Jess + Moss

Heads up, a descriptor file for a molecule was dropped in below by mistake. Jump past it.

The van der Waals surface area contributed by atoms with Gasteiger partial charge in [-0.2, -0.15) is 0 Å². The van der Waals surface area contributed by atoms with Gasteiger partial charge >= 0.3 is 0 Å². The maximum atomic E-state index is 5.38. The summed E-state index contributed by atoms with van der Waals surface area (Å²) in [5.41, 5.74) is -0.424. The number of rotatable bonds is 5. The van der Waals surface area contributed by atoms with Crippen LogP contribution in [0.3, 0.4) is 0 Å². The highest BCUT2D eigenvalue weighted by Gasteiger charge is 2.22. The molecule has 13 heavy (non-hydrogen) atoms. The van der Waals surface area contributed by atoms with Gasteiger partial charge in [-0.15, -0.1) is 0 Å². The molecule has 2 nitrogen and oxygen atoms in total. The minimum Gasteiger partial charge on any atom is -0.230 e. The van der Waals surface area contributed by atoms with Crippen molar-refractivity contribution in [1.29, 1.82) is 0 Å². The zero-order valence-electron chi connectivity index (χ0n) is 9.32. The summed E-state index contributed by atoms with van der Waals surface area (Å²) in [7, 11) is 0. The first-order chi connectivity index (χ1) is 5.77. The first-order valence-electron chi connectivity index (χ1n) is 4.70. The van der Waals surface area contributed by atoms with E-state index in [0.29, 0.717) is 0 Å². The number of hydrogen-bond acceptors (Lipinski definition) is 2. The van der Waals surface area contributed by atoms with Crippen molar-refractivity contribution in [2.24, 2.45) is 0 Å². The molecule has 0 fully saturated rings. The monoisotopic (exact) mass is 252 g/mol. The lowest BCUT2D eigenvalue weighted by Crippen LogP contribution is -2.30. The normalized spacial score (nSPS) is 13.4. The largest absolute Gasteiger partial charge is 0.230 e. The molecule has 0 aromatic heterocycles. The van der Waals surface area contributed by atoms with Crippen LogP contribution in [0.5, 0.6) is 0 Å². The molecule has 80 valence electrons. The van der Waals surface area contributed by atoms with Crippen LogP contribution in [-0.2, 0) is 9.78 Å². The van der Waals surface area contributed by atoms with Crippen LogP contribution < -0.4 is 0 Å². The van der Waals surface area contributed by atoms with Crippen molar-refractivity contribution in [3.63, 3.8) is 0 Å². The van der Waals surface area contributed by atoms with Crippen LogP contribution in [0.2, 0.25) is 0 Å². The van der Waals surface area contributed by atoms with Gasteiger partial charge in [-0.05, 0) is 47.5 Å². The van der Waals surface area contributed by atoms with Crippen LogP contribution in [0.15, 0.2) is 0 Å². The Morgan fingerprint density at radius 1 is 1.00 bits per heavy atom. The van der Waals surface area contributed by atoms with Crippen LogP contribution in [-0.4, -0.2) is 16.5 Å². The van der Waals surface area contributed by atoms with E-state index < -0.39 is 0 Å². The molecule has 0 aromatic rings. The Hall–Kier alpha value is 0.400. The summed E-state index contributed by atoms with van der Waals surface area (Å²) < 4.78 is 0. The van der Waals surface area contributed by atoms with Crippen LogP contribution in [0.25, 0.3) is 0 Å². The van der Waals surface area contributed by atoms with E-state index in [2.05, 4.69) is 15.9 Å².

A beguilingly languid collection of sense impressions, Jess + Moss follows two cousins on opposite ends of adolescence as they pass a single summer together among the tobacco fields of western Kentucky. The setting of Clay Jeter’s Super 16 debut offers ample opportunity for the kind of found-junk art direction that has become practically de rigueur for naturalistic rural-set indies. Boom box strapped to her handlebars, willowy Jess (Sarah Hagan—Millie from Freaks and Geeks) regularly retreats with the younger Moss (Austin Vickers) to an abandoned two-story house in the process of sinking into the earth. Left entirely to their own devices, they conduct science experiments, admire fireworks displays, and explore barns, grain bins, and derelict vehicles, often in dreamy slow motion and to the accompaniment of reverb-soaked instrumentals or wistful popular melodies from yesteryear. But the movie rarely succumbs to pretty-ugly preciousness: Its rhythm is too unusual, and the unstable dynamic between the cousins is too carefully drawn. No real narrative takes shape, but Jeter does gradually reveal the aimless games and curious lines of questioning (Jess: “What’s the furthest you’ve gone with a girl?”) as distractions from the pain of being left behind. When alone, Jess often plays back a tape made by her absent mother; Moss, now living with his grandparents, hopefully absorbs instructions from a recall-conditioning cassette labeled “Megamemory.” The film itself, which occasionally starts, stops, and rewinds along with the tapes, seems conjured forth by way of one of these memory exercises—achingly sad and surpassingly lovely.